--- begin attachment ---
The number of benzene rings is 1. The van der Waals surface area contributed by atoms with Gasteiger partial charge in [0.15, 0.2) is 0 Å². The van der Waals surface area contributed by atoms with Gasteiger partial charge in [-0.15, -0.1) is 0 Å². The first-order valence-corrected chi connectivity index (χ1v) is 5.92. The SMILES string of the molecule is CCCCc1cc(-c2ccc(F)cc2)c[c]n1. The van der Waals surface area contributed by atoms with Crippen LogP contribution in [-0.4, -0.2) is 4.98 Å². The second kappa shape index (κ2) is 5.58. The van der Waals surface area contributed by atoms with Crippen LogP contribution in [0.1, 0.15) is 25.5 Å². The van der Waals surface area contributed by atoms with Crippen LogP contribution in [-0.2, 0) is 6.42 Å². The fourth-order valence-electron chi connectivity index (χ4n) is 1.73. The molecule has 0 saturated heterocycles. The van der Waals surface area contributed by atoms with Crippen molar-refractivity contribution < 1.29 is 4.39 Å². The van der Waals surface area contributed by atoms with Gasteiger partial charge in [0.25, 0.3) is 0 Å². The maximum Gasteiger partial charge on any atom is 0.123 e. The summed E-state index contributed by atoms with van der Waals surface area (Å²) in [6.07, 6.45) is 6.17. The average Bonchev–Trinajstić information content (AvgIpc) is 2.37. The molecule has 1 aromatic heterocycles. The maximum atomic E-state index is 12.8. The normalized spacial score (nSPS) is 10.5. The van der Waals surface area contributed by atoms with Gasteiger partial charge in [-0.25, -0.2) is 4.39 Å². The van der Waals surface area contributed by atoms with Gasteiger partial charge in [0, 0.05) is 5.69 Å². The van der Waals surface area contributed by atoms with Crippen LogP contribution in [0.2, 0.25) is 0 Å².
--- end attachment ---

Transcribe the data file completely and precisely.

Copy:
The number of benzene rings is 1. The van der Waals surface area contributed by atoms with Gasteiger partial charge in [0.15, 0.2) is 0 Å². The van der Waals surface area contributed by atoms with Gasteiger partial charge in [-0.15, -0.1) is 0 Å². The first-order valence-corrected chi connectivity index (χ1v) is 5.92. The SMILES string of the molecule is CCCCc1cc(-c2ccc(F)cc2)c[c]n1. The van der Waals surface area contributed by atoms with Crippen LogP contribution in [-0.4, -0.2) is 4.98 Å². The second kappa shape index (κ2) is 5.58. The van der Waals surface area contributed by atoms with Crippen LogP contribution in [0.1, 0.15) is 25.5 Å². The van der Waals surface area contributed by atoms with Crippen LogP contribution in [-0.2, 0) is 6.42 Å². The fourth-order valence-electron chi connectivity index (χ4n) is 1.73. The molecule has 0 saturated heterocycles. The van der Waals surface area contributed by atoms with Crippen molar-refractivity contribution < 1.29 is 4.39 Å². The van der Waals surface area contributed by atoms with Gasteiger partial charge in [0.25, 0.3) is 0 Å². The maximum Gasteiger partial charge on any atom is 0.123 e. The summed E-state index contributed by atoms with van der Waals surface area (Å²) in [6.07, 6.45) is 6.17. The average Bonchev–Trinajstić information content (AvgIpc) is 2.37. The molecule has 1 aromatic heterocycles. The maximum atomic E-state index is 12.8. The normalized spacial score (nSPS) is 10.5. The van der Waals surface area contributed by atoms with Gasteiger partial charge in [-0.25, -0.2) is 4.39 Å². The van der Waals surface area contributed by atoms with Gasteiger partial charge in [0, 0.05) is 5.69 Å². The van der Waals surface area contributed by atoms with Crippen LogP contribution in [0.2, 0.25) is 0 Å².